Past Mortgage News

Yesterday was a special day. In the late afternoon I visited Costco, which some people feel simultaneously represents everything that is both bad and good about the retail channel. The change in time over the weekend had made it so the setting sun shone through the front entrance, illuminating the Samsung 46 inch plasma, the flannel shirts, AND the pre-lit Christmas tree boxes all at once. It was a tender moment.
What are Fed Funds? These are cash balances held by banks with their local Federal Reserve Bank, typically involved in an “inter-bank sale” of a Fed fund deposit for one business day – overnight. And the Fed Funds Rate is the overnight interest rate charged by those banks with excess reserves on hand. Why would this impact the mortgage rate that James & Jen Borrower pay on their mortgage? They don’t, directly, since the credit profile of a borrower, or house, is more complicated and riskier than a bank with excess funds, and an overnight rate is obviously different than a 30 year rate.
As was expected, the FOMC kept its central message and the Fed Funds rate unchanged, noting that "economic conditions are likely to warrant exceptionally low levels of the federal funds rate for an extended period." Of course the current economic conditions are low rates of resource utilization, subdued inflation trends, questionable housing situation, a weak labor market, and stable inflation expectations. The FOMC (Federal Open Market Committee) reduced the size of their Agency debt (bonds issued by the agencies, not directly backed by mortgages) purchase program to "about" $175 billion from $200 billion, but is still set on purchasing $1.25 trillion of agency mortgage-backed securities. Even with this adjustment the Fed balance sheet should peak above $2.6 trillion at the end of March 2010. Yesterday Wall Street dealers reported that mortgages have maintained their bid all session as sellers have been few and far between.

The Fed sees some signs of life, just like all of us do, in certain parts of the economy, and inflation not being an issue. Conditions in financial markets were roughly unchanged, but activity in the housing sector has increased over recent months. “Household spending appears to be expanding but remains constrained by ongoing job losses, sluggish income growth, lower housing wealth, and tight credit.”

Fannie Mae will never be accused of not giving clients enough notice on changes. Instead of starting March 1, and now starting July 1, 2010, Fannie will “require the submission of electronic appraisal reports and their addenda in an acceptable XML format for all loans requiring an appraisal report. In support of electronic appraisal delivery, Fannie Mae is updating the 2000-Character Loan Delivery File Format.” Fannie letter goes on to list the fields and identifiers in question.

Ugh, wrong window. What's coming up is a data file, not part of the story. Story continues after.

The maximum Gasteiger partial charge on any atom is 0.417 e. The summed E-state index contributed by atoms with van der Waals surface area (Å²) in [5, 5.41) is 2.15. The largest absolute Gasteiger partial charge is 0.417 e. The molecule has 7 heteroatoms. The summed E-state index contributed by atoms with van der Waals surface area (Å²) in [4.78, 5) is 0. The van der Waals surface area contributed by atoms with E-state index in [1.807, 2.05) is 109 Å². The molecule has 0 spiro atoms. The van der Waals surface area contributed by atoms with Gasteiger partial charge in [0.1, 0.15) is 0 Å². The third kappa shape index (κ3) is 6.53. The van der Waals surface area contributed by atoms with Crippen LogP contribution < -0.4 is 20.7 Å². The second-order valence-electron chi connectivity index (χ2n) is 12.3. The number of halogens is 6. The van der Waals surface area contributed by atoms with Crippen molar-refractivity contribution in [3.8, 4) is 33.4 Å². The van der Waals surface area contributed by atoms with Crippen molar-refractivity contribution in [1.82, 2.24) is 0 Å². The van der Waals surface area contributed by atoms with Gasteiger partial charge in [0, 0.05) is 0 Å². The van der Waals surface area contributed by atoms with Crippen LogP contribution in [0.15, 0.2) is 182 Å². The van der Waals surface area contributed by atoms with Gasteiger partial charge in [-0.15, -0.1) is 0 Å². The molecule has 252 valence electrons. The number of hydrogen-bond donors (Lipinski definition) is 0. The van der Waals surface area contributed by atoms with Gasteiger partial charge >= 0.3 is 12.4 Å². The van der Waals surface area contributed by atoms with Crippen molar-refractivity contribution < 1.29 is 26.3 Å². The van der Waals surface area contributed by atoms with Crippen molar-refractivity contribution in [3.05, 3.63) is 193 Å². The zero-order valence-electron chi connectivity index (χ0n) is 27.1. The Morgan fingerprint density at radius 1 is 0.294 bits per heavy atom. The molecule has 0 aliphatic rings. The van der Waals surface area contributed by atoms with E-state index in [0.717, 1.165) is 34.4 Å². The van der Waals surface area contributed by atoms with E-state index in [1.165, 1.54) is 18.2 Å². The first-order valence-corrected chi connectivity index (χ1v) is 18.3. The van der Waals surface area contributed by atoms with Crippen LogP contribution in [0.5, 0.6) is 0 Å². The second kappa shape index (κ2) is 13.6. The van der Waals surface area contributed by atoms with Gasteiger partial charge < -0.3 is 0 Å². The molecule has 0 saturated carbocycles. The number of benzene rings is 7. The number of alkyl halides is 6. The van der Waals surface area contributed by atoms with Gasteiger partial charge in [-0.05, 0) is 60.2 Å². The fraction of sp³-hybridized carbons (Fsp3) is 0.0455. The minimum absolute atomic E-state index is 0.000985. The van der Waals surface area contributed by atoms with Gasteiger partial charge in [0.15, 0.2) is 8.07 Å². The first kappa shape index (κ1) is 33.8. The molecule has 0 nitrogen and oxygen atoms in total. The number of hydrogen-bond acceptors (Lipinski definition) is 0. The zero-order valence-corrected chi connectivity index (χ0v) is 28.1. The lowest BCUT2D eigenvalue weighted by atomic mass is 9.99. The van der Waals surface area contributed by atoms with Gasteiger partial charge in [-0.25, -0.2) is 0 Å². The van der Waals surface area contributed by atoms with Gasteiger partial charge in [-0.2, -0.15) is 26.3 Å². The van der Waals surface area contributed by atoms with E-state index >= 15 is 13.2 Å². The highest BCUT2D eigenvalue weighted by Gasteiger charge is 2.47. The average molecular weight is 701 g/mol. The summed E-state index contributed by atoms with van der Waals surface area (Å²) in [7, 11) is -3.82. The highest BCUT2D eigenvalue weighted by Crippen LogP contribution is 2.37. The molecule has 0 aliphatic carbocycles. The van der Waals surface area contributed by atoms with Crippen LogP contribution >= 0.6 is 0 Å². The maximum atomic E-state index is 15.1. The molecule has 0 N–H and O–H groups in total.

GMAC, to whom some lenders sell loans and warehouse with, reported a third-quarter loss tied to mortgage defaults. The net loss from continuing operations was $671 million, compared with $2.5 billion a year earlier, and was the eighth loss in nine quarters. Their Residential Capital LLC unit was specifically mentioned. GMAC received $13.5 billion in two rounds of taxpayer bailout funds and was negotiating a third infusion last month with federal regulators – expected to be announced on Monday. Res Cap’s loss narrowed to $747 million from $1.95 billion a year earlier. GMAC is boosting deposits at its Ally Bank unit to help fund new loans.
Radian Group, one of the top MI companies, reported a net loss for the quarter ended September 30 of about $70 million versus net income of about $37 million a year ago. Their chairman said, “We are encouraged by Radian’s lower-than-expected claims activity again this quarter, and the consistently high-quality, lower-risk mortgage insurance business we added to our book." The mortgage insurance provision for losses of $376.5 million reflects higher delinquency counts and the continued aging of delinquencies. (Radian expects delinquencies to continue to rise during the fourth quarter.) MI paid claims were $243.2 million, which again were lower than the company’s forecast, and consisted of $210.1 million of first liens and $33.1 million of second liens and Radian has reduced its claims-paid expectations from the $1.1 billion range, to a current estimate of $940 million, which includes $87 million of second-lien termination payments. And their current book of business ($3.4 billion in the last quarter) for new mortgage insurance written includes 99.9% prime credit quality and 74.6% with FICO scores of 740 or above.
Union Bank of California, owned by the Bank of Tokyo-Mitsubishi, adjusted their broker guidelines. More specifically, “two-unit condominium projects, where the HOA is inactive or “dormant”, are generally acceptable as long as the master documents allow for unit owners to obtain their own insurance, and there are no common elements other than common walls.” And for their “Portfolio Express Refinance” product, the maximum loan amount is $4,000,000 for one Portfolio Express loan but when the borrower has multiple Portfolio Express, Low Doc, Hassle Free or Fast Track loans, the $3,000,000 maximum applies. In addition, following other investors, the IRS Form 4506-T must be completed for the applicable tax years and executed by the borrower at time of application and again at closing.